I saw the following comment/question just the other day and was surprised since it was in response to a posting I initiated way back in August 2011 entitled “Is the market on thin ice?” The theme of the original commentary was that in the summer of that year market sentiment was awful despite encouraging economic news. I concluded therefore that further downside risk was minimal, so why not buy the stock market (it might have been on thin ice, but the water was so shallow the risk of drowning was nil). Here’s the very recent comment/question I’m referring to:
“Well what do you think — we’ve been pretty much straight up since march of ’09 with just one minor hiccup —– no rally has ever lasted forever.”
I would certainly disagree about the ‘straight up’ part, and no hiccup over my career has ever been minor. There have been several high risk instances – discussed on this blog over the past few years – when getting out (selling some) of the market for a little while was prudent, and other times when the consensus was so bearish that (low risk) it made sense to get back in (buy some).
Recently, extreme bearishness in July and some of August this year (2012) prompted me to recommend getting back in, and just this past September I published a piece in this blog warning that October is never pretty for stocks (sell some).
What about NOW?
I like the fact that he is concerned (after-the-fact of course, but that is always the way) about the sudden downshift in market values, which gets my bullish bones tingling. However before ‘doing the opposite’ (buying into a correction while others bail) I’d prefer he were in panic mode. Frankly, there’s still far too many “we consider this a good buying opportunity” quotes by investment pros and so-called experts in the media for me to get comfortable just yet.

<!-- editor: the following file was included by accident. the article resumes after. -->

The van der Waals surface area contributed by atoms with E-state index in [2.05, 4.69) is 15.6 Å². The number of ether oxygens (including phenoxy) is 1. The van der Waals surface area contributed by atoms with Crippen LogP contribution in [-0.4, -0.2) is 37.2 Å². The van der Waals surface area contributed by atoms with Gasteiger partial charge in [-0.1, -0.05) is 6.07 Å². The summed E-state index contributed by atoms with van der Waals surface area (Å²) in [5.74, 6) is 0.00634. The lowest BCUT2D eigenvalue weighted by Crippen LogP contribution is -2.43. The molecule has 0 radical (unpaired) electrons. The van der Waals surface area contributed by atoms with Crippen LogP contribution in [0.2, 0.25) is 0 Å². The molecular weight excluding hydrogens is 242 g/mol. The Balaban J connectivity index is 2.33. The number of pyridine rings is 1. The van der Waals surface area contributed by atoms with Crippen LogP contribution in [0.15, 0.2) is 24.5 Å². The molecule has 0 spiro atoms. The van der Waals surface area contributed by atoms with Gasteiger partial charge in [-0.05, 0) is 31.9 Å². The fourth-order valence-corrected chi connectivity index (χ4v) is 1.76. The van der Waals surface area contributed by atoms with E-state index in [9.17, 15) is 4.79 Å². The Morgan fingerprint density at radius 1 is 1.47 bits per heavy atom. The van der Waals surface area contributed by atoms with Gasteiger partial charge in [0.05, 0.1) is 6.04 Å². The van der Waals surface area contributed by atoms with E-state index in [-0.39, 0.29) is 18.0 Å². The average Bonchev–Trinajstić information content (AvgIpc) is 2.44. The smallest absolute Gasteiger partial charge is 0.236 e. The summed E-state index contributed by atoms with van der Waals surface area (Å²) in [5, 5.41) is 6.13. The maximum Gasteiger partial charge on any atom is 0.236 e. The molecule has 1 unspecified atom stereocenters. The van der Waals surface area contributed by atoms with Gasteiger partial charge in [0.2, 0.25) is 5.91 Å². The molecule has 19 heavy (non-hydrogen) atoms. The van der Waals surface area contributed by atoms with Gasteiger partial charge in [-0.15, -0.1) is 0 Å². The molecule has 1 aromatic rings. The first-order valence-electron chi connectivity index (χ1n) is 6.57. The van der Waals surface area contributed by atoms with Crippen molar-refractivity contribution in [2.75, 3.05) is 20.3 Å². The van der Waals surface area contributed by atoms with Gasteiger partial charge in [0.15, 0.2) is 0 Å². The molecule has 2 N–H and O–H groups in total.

Translation: “A good buying opportunity” coming from portfolio managers and strategists really means: “Oops, we just began buying at the peak! This sudden downturn has caught us completely unawares.”
Will all this mumbo jumbo about the ‘fiscal cliff’ create enough of a downdraft to get us into buying territory panic? It probably will, but it is not the politics of the pending cliff that will influence market values. Rather it is concern about the inevitable end to suppressed interest rates. The cliff in my estimation is simply a beacon….a reminder that governments cannot afford to continue spending unless the economy gathers enough steam to start generating growing revenues. Government coffers are running low.
Early last month my proprietary algorithm presented the following potential market moves based on various potential expected (by market players) interest rates.
The market seems to be anticipating rates higher than 6%, which you may recall I considered to be investors’ discount rate implied by market values and earnings (actual not projected) at the time. The market has since declined by 4.5%.
Bottom line, we could see the market fall another 10% to 11% from the current level if “expected” rates (embodied in valuations) rise just 100 basis points.
So right now the market is on thin ice, and we don’t really know how deep the water is below the ice. In other words, be patient and when things look extremely bleak over the next few weeks (or months) go ahead and jump in. Enjoy the video I had included in the August 2011 commentary – found it on the Internet, added some music and figure it’s worth including again.